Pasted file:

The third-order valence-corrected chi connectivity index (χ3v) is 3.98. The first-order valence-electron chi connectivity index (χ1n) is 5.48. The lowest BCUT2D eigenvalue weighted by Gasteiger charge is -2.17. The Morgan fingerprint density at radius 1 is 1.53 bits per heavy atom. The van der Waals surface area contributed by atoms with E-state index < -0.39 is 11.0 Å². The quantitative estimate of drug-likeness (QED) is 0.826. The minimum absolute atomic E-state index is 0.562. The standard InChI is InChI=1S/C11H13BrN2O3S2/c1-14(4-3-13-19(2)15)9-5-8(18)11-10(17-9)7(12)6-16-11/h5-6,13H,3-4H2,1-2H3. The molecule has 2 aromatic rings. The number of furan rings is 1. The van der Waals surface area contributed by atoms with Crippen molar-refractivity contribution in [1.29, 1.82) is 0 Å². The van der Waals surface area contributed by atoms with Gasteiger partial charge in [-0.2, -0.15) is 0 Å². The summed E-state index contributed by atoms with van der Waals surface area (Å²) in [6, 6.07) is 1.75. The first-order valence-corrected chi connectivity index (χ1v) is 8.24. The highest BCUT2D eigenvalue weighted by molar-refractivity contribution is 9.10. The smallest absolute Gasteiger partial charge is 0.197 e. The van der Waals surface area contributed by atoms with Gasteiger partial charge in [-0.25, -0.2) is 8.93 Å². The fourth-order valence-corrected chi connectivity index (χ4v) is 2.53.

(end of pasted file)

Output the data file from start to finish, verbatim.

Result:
The third-order valence-corrected chi connectivity index (χ3v) is 3.98. The first-order valence-electron chi connectivity index (χ1n) is 5.48. The lowest BCUT2D eigenvalue weighted by Gasteiger charge is -2.17. The Morgan fingerprint density at radius 1 is 1.53 bits per heavy atom. The van der Waals surface area contributed by atoms with E-state index < -0.39 is 11.0 Å². The quantitative estimate of drug-likeness (QED) is 0.826. The minimum absolute atomic E-state index is 0.562. The standard InChI is InChI=1S/C11H13BrN2O3S2/c1-14(4-3-13-19(2)15)9-5-8(18)11-10(17-9)7(12)6-16-11/h5-6,13H,3-4H2,1-2H3. The molecule has 2 aromatic rings. The number of furan rings is 1. The van der Waals surface area contributed by atoms with Crippen molar-refractivity contribution in [1.29, 1.82) is 0 Å². The van der Waals surface area contributed by atoms with Gasteiger partial charge in [-0.2, -0.15) is 0 Å². The summed E-state index contributed by atoms with van der Waals surface area (Å²) in [6, 6.07) is 1.75. The first-order valence-corrected chi connectivity index (χ1v) is 8.24. The highest BCUT2D eigenvalue weighted by molar-refractivity contribution is 9.10. The smallest absolute Gasteiger partial charge is 0.197 e. The van der Waals surface area contributed by atoms with Gasteiger partial charge in [-0.25, -0.2) is 8.93 Å². The fourth-order valence-corrected chi connectivity index (χ4v) is 2.53.